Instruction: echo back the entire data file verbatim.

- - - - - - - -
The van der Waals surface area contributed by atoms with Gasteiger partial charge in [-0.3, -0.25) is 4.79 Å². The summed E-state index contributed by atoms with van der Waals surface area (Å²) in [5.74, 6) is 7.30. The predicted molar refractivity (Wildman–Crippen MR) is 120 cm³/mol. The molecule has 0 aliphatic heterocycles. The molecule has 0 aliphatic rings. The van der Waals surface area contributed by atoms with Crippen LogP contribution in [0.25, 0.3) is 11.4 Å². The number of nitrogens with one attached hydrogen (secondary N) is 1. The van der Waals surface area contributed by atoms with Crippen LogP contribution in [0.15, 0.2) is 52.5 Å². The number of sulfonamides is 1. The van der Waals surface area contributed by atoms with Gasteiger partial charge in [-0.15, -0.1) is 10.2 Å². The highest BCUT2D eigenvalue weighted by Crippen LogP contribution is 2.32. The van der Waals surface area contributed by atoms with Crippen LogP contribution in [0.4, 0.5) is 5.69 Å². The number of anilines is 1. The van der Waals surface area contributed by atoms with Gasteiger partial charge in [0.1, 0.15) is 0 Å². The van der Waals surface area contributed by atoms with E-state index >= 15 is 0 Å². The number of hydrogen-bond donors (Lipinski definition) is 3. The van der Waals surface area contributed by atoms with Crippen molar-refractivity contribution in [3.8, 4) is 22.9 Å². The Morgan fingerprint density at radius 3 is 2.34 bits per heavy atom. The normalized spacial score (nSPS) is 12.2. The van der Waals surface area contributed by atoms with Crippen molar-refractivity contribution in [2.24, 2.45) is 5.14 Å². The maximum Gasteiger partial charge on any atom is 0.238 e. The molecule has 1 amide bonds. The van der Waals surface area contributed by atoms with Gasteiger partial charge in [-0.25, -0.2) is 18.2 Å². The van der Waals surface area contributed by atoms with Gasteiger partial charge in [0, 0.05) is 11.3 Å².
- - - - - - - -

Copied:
The van der Waals surface area contributed by atoms with Gasteiger partial charge in [-0.3, -0.25) is 4.79 Å². The summed E-state index contributed by atoms with van der Waals surface area (Å²) in [5.74, 6) is 7.30. The predicted molar refractivity (Wildman–Crippen MR) is 120 cm³/mol. The molecule has 0 aliphatic heterocycles. The molecule has 0 aliphatic rings. The van der Waals surface area contributed by atoms with Crippen LogP contribution in [0.25, 0.3) is 11.4 Å². The number of nitrogens with one attached hydrogen (secondary N) is 1. The van der Waals surface area contributed by atoms with Crippen LogP contribution in [0.15, 0.2) is 52.5 Å². The number of sulfonamides is 1. The van der Waals surface area contributed by atoms with Gasteiger partial charge in [-0.15, -0.1) is 10.2 Å². The highest BCUT2D eigenvalue weighted by Crippen LogP contribution is 2.32. The van der Waals surface area contributed by atoms with Crippen LogP contribution in [0.4, 0.5) is 5.69 Å². The number of anilines is 1. The van der Waals surface area contributed by atoms with Gasteiger partial charge in [0.1, 0.15) is 0 Å². The van der Waals surface area contributed by atoms with E-state index >= 15 is 0 Å². The number of hydrogen-bond donors (Lipinski definition) is 3. The van der Waals surface area contributed by atoms with Crippen molar-refractivity contribution in [3.8, 4) is 22.9 Å². The Morgan fingerprint density at radius 3 is 2.34 bits per heavy atom. The normalized spacial score (nSPS) is 12.2. The van der Waals surface area contributed by atoms with Crippen molar-refractivity contribution in [2.24, 2.45) is 5.14 Å². The maximum Gasteiger partial charge on any atom is 0.238 e. The molecule has 1 amide bonds. The van der Waals surface area contributed by atoms with Gasteiger partial charge in [-0.25, -0.2) is 18.2 Å². The van der Waals surface area contributed by atoms with Gasteiger partial charge in [0, 0.05) is 11.3 Å².